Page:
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Network Topologies

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Network Topologies

Network topologies are an important part of the network. Without the proper topology, the network may not meet the needs of the organization. The layout of a network is referred to as the topology. How nodes in a network are connected to each other and communicate is determined by the topology. There are three basic topologies with several typical variations, or combinations. A description of four topologies follows.

Mesh Topology

Mesh topology is the first topology discussed. In a mesh topology, the devices are connected with many redundant interconnections between nodes. Each device in the mesh topology is connected to every other device in the network. The mesh topology is the most expensive to implement but is also the most fault tolerant (Johnson, Tittel, and Tomsho, 2004). If any one cable or device within the mesh topology network fails, performance is not affected because of the multiple connections to other devices.

Bus Topology

When every workstation is connected to a main cable (bus), this is referred to as the bus topology. The bus topology has one common cable connection, also called the "backbone", to connect all the devices of the network. The single "backbone" acts as a shared communication medium that have other devices attached to it or tapped into it with a connector. The bus topology is the most commonly used topology and offers many benefits, but is a little outdated. Using the bus topology, any computer can be accessed directly and messages sent in a simple and fast way. The bus topology is simple and reliable, and the cabling is inexpensive and easy to work with. Disadvantages to the bus topology include; heavy traffic slows down the network, a scheduler is needed to assign frequencies and priorities to control the traffic, and any broken cable can bring down the entire network.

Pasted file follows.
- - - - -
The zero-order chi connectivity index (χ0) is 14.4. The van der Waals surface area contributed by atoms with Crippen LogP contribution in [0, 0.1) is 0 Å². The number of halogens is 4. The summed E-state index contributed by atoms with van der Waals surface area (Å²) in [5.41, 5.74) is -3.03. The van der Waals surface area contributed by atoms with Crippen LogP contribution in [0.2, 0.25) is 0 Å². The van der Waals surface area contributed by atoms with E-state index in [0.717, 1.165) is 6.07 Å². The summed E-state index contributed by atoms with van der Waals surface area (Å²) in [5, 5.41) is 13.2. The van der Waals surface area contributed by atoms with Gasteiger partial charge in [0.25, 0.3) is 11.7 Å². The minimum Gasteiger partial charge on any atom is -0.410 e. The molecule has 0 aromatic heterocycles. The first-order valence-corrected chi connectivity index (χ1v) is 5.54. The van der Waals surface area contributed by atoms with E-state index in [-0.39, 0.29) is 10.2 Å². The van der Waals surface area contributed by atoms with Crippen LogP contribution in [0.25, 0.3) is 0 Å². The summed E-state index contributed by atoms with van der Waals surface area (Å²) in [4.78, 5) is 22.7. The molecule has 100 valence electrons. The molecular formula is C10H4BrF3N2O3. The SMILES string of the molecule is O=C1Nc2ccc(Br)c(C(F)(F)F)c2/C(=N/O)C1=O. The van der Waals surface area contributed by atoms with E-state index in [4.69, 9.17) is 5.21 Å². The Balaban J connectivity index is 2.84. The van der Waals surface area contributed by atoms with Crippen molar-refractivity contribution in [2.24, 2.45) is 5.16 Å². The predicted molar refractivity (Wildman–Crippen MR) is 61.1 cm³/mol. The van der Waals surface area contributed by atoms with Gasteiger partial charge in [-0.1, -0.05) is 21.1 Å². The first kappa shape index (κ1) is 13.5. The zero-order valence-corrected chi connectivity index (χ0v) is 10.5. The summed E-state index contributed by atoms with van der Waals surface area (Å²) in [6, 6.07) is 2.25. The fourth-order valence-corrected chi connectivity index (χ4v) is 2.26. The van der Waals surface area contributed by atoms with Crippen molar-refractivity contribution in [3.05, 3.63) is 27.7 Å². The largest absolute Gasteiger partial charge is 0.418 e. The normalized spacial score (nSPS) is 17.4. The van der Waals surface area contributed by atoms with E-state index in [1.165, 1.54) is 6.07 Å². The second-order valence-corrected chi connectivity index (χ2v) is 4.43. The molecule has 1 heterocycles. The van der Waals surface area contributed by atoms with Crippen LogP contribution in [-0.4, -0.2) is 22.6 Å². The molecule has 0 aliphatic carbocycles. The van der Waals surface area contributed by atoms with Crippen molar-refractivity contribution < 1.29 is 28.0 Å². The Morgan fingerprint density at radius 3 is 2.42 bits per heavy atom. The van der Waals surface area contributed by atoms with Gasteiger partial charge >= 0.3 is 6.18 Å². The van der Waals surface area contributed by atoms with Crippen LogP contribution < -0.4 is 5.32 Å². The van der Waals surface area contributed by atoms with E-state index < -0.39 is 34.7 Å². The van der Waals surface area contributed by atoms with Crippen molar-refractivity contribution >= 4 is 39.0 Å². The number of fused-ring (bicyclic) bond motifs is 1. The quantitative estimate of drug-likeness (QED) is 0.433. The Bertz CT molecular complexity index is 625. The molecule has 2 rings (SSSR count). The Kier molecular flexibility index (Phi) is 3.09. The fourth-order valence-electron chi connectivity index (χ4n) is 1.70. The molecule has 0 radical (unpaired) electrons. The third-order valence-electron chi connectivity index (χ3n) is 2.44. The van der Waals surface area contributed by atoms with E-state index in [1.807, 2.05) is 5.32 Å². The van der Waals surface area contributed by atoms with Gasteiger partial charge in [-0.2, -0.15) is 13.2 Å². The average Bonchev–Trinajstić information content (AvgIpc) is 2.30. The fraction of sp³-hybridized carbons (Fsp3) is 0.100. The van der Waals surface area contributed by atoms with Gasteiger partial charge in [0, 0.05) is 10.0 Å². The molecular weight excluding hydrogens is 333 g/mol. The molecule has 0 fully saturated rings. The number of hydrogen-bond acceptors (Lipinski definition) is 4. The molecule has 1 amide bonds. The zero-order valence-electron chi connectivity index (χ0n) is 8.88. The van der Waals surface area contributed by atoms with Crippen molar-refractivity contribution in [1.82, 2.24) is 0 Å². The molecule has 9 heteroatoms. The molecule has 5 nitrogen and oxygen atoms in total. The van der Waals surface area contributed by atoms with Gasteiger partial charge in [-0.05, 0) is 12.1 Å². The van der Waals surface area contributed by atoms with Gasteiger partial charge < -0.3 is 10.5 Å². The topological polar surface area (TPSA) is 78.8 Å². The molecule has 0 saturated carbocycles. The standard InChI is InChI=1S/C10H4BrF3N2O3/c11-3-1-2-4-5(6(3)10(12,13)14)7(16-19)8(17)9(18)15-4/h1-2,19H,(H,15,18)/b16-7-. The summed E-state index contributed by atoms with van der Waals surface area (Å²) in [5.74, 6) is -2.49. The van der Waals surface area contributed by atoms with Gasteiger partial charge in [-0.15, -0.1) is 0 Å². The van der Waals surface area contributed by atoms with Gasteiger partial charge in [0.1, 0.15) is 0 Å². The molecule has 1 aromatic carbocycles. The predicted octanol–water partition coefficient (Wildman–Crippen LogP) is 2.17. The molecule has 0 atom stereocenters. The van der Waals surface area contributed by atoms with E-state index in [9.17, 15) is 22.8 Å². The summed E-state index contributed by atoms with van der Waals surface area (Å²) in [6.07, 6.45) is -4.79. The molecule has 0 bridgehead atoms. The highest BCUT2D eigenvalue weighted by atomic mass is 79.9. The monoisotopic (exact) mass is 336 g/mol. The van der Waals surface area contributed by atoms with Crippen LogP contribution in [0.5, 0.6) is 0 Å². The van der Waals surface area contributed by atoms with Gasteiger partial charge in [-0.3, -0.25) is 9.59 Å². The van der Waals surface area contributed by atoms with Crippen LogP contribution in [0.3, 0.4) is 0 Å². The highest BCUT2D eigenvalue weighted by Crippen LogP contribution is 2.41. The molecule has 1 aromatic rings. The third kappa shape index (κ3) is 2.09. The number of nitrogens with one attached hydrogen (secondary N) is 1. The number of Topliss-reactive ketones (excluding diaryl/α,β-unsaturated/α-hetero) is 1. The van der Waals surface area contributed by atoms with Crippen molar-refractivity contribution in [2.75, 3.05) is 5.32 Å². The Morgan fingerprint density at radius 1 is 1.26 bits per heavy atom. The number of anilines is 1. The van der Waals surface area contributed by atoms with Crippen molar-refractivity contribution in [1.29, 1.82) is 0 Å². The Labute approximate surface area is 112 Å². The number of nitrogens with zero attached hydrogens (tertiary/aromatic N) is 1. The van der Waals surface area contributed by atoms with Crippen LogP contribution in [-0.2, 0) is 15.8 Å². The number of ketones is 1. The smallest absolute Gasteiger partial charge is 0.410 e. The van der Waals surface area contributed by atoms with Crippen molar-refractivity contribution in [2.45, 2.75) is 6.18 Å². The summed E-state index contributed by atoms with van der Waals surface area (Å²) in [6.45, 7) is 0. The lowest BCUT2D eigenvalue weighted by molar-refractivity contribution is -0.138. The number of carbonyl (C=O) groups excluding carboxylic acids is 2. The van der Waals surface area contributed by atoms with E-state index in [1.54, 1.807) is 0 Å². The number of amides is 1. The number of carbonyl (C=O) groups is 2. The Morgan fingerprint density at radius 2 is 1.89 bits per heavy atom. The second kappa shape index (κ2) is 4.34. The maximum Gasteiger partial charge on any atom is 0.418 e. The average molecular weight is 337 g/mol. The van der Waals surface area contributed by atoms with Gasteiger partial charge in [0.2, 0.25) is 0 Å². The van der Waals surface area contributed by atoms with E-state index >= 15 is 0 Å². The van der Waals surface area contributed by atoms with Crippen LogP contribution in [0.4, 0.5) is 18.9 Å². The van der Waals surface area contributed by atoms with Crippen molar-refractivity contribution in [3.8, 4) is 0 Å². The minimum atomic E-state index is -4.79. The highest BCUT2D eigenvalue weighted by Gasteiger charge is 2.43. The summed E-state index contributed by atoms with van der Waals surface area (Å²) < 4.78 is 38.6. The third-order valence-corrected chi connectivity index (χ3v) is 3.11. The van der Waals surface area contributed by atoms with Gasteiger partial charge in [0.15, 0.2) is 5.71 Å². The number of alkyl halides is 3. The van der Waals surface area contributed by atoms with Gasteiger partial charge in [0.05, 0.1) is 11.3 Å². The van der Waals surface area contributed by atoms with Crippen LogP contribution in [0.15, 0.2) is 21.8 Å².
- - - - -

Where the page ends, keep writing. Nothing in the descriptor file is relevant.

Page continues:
Ring Topology

With a ring topology, each node is connected to two other nodes to create a "ring". Data travels around the ring until it reaches its final destination. Ring networks are not as efficient as other networks because data has to pass through many points before reaching the destination. Data is transferred quickly without congestion. All computers have the same amount of access to the rest of the network. Disadvantages to the ring topology are, failure of the network if one computer fails, isolating problems with the network is difficult, and the addition or subtraction of computers to or from the network causes disruption in the network.

Star Topology

The star topology consists of one central switch, hub, or router to transmit messages. The computer will send a signal to the hub, which receives and then retransmits the message to all the other computers or devices attached to the hub. Good performance is an advantage to using the star topology. Centralization of resources, ease of set up and expansion, and the network still performs properly when one computer fails are all advantages to the star topology. The expense of installation, extra hardware required, and if the central hub fails the entire system fails, are disadvantages to the star topology.

Ethernet

Ethernet is a network technology for local area networks (LAN). "Ethernet uses a bus or star topology and supports data transfer rates of 10Mbps."(Webopedia, 2007). Ethernet is the most popular architecture used today. One advantage to Ethernet is the ease of installation. Ethernet costs less than other network architectures and is easy to use. Ethernet supports many different kinds of networking media, which makes it more popular than other architectures. Disadvantages to Ethernet networks are that they are not as efficient or as fast as other networks.

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